Hillary Clinton has turned brushing off speculation about whether or not she'll run for office into an art form, and on Sunday night she brought President Obama along for her latest less than Shermanesque denial. At the suggestion of President Obama, 60 Minutes interviewed Obama and Clinton together, focusing mainly on their close friendship and the foreign policy achievements of the past four years. Obama said that he just wanted "a chance to publicly say thank you," but it definitely looked like Clinton was collecting an early videotaped endorsement from the president.
Yet, when Steve Kroft hinted at the obvious, the president laughed and suggested the press is ridiculous for speculating about Clinton's political future just because they volunteered to do a highly unusual joint interview. "Steve, I gotta tell you, the — you guys in the press are incorrigible," said Obama. "I was literally inaugurated four days ago. And you're talking about elections four years from now."
The pair agreed that four years ago, this moment would have seemed "improbable," but they downplayed their once bitter rivalry. Clinton said that after she dropped out of the race, she immediately did everything she could to get Obama elected because "despite our hard-fought primary, we had such agreement on what needed to be done for our country." President Obama suggested that their similarity is what made the debates so tough, and Clinton agreed. "We could never figure out what we were different on. Yeah, we worked at that pretty hard," she said.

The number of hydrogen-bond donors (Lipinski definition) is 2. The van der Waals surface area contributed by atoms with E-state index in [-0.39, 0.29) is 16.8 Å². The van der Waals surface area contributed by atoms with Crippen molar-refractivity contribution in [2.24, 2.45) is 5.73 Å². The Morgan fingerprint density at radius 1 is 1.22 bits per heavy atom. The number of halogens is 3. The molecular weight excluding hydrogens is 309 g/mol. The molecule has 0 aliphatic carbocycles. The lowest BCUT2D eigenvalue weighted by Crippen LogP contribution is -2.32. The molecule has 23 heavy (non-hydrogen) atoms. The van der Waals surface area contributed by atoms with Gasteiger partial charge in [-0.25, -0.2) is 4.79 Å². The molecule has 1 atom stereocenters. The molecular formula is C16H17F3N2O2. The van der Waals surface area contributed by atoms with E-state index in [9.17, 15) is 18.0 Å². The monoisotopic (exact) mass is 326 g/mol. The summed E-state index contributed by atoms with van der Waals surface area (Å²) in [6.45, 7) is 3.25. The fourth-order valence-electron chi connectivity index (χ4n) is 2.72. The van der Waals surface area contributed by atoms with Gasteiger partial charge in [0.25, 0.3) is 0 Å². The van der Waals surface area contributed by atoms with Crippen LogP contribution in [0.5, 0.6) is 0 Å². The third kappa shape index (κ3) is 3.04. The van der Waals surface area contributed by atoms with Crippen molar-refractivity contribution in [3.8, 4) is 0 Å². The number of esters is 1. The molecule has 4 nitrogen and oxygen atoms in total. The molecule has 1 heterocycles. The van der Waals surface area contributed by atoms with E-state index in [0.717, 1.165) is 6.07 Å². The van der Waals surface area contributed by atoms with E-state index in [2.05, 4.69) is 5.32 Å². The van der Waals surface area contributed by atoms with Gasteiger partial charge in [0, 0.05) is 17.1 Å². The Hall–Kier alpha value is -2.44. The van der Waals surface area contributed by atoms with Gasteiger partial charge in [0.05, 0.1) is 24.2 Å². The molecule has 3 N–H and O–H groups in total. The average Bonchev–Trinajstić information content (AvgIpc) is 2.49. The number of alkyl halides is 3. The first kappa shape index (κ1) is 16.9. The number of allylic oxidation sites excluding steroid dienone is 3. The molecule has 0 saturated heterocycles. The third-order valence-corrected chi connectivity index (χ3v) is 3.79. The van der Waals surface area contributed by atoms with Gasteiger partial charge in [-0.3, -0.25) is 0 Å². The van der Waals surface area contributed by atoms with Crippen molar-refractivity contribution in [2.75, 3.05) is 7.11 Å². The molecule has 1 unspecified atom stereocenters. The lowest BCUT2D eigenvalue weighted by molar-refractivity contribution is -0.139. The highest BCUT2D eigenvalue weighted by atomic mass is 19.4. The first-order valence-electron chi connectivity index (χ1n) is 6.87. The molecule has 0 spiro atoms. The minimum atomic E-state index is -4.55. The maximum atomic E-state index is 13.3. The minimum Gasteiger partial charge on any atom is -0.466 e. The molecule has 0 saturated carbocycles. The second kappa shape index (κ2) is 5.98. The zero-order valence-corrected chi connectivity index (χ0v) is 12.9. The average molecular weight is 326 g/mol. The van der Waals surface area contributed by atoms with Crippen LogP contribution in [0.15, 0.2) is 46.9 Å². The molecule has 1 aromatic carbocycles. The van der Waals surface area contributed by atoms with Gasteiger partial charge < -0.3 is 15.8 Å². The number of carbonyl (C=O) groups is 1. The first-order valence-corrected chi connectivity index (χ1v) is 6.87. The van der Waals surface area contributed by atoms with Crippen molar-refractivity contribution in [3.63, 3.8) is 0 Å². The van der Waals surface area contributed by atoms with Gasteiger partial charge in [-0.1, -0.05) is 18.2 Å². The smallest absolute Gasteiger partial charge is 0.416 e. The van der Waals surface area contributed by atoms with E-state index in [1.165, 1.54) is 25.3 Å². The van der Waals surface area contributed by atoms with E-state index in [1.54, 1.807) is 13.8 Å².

The president painted a rosy picture of their transition from political enemies to bosom buddies, claiming that the staffers were far more affected by the nastiness of the primaries than they were. "You know, we've both built some pretty thick skins," said Obama. "Hillary, I suspect, you know, handles this the same way I do, you know? We kind of have a block — a screen from a lot of the silliness that happens during presidential campaigns." Clinton said that while she hesitated to accept Obama's offer to be secretary of State, she changed her mind after putting herself in his shoes:
I'll tell you what I finally thought. I thought, "You know, if the roles had been reversed, and I had ended up winning, I would have desperately wanted him to be in my cabinet. So if I'm saying I would have wanted him to say yes to me, how am I going to justify saying no to my president?" And it was a great decision, despite my hesitancy about it.
Clinton and Obama were chuckling and finishing each other's sentences throughout the interview. When asked to described their current relationship, he answered, "I consider Hillary a strong friend," and she said, "Very warm, close. I think there's a sense of understanding that, you know, sometimes doesn't even take words because we have similar views." And just like the president, Clinton laughed off the inevitable question about a potential run in 2016:
As you know, Steve, I am still secretary of State. So I'm out of politics. And I'm forbidden from even hearing these questions. I think that, you know, look, obviously the president and I care deeply about what's going to happen for our country in the future. And I don't think, you know, either he or I can make predictions about what's going to happen tomorrow or the next year. What we've tried to do over the last four years is get up every day, have a clear-eyed view of what's going on in the world. And I'm really proud of where we are.
It's interesting that unlike most of Clinton's recent statements on the issue, there wasn't actually a "no" in there. And yes, we are simply incorrigible.